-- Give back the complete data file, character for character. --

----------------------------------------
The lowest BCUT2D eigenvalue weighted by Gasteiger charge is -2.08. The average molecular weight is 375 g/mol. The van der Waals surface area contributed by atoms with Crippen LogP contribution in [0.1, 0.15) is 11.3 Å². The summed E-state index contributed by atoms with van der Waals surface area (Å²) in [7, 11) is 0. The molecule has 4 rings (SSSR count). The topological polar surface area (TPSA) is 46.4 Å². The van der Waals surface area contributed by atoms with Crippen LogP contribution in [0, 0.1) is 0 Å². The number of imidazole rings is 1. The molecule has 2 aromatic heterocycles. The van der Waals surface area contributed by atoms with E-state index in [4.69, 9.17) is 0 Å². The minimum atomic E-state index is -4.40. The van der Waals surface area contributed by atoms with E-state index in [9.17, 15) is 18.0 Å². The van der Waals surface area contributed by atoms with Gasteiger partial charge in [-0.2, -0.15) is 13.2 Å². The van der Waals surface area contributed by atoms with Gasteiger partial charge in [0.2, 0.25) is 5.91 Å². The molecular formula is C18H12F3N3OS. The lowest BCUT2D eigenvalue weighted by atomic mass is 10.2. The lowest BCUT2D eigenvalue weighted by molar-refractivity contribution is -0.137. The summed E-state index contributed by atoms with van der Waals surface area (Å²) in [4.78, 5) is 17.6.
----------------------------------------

The lowest BCUT2D eigenvalue weighted by Gasteiger charge is -2.08. The average molecular weight is 375 g/mol. The van der Waals surface area contributed by atoms with Crippen LogP contribution in [0.1, 0.15) is 11.3 Å². The summed E-state index contributed by atoms with van der Waals surface area (Å²) in [7, 11) is 0. The molecule has 4 rings (SSSR count). The topological polar surface area (TPSA) is 46.4 Å². The van der Waals surface area contributed by atoms with Crippen LogP contribution in [0, 0.1) is 0 Å². The number of imidazole rings is 1. The molecule has 2 aromatic heterocycles. The van der Waals surface area contributed by atoms with E-state index in [4.69, 9.17) is 0 Å². The minimum atomic E-state index is -4.40. The van der Waals surface area contributed by atoms with E-state index in [9.17, 15) is 18.0 Å². The van der Waals surface area contributed by atoms with Gasteiger partial charge in [-0.2, -0.15) is 13.2 Å². The van der Waals surface area contributed by atoms with Gasteiger partial charge in [0.2, 0.25) is 5.91 Å². The molecular formula is C18H12F3N3OS. The lowest BCUT2D eigenvalue weighted by atomic mass is 10.2. The lowest BCUT2D eigenvalue weighted by molar-refractivity contribution is -0.137. The summed E-state index contributed by atoms with van der Waals surface area (Å²) in [4.78, 5) is 17.6.